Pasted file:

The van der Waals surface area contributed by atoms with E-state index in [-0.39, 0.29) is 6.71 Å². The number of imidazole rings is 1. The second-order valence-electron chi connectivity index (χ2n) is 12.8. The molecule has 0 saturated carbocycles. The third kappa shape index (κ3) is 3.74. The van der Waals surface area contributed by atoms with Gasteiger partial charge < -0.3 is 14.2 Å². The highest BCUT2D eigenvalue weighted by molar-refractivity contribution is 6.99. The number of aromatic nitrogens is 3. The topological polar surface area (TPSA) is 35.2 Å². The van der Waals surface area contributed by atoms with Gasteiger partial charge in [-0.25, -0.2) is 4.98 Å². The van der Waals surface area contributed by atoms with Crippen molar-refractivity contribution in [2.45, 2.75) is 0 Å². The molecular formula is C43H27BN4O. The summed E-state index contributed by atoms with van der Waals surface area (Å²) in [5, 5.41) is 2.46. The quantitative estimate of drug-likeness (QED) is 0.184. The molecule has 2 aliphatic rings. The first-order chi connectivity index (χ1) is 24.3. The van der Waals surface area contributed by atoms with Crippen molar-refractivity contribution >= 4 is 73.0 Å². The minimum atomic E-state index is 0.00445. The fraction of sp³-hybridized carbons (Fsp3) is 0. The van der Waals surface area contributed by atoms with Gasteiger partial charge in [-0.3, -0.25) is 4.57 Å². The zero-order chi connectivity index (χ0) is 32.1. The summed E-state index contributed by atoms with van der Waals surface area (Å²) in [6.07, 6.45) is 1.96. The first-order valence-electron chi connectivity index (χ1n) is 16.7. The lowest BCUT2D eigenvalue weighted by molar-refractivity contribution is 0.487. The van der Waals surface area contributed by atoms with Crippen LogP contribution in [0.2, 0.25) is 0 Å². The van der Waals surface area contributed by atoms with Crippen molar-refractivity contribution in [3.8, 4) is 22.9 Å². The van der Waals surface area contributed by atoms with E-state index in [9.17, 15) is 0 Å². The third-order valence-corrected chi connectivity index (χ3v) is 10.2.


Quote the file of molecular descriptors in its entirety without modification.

The van der Waals surface area contributed by atoms with E-state index in [-0.39, 0.29) is 6.71 Å². The number of imidazole rings is 1. The second-order valence-electron chi connectivity index (χ2n) is 12.8. The molecule has 0 saturated carbocycles. The third kappa shape index (κ3) is 3.74. The van der Waals surface area contributed by atoms with Gasteiger partial charge < -0.3 is 14.2 Å². The highest BCUT2D eigenvalue weighted by molar-refractivity contribution is 6.99. The number of aromatic nitrogens is 3. The topological polar surface area (TPSA) is 35.2 Å². The van der Waals surface area contributed by atoms with Gasteiger partial charge in [-0.25, -0.2) is 4.98 Å². The van der Waals surface area contributed by atoms with Crippen molar-refractivity contribution in [2.45, 2.75) is 0 Å². The molecular formula is C43H27BN4O. The summed E-state index contributed by atoms with van der Waals surface area (Å²) in [5, 5.41) is 2.46. The quantitative estimate of drug-likeness (QED) is 0.184. The molecule has 2 aliphatic rings. The first-order chi connectivity index (χ1) is 24.3. The van der Waals surface area contributed by atoms with Crippen molar-refractivity contribution >= 4 is 73.0 Å². The minimum atomic E-state index is 0.00445. The fraction of sp³-hybridized carbons (Fsp3) is 0. The van der Waals surface area contributed by atoms with Gasteiger partial charge in [-0.3, -0.25) is 4.57 Å². The zero-order chi connectivity index (χ0) is 32.1. The summed E-state index contributed by atoms with van der Waals surface area (Å²) in [6.07, 6.45) is 1.96. The first-order valence-electron chi connectivity index (χ1n) is 16.7. The lowest BCUT2D eigenvalue weighted by molar-refractivity contribution is 0.487. The van der Waals surface area contributed by atoms with Crippen LogP contribution in [0.2, 0.25) is 0 Å². The van der Waals surface area contributed by atoms with Crippen molar-refractivity contribution in [3.8, 4) is 22.9 Å². The van der Waals surface area contributed by atoms with E-state index in [9.17, 15) is 0 Å². The third-order valence-corrected chi connectivity index (χ3v) is 10.2.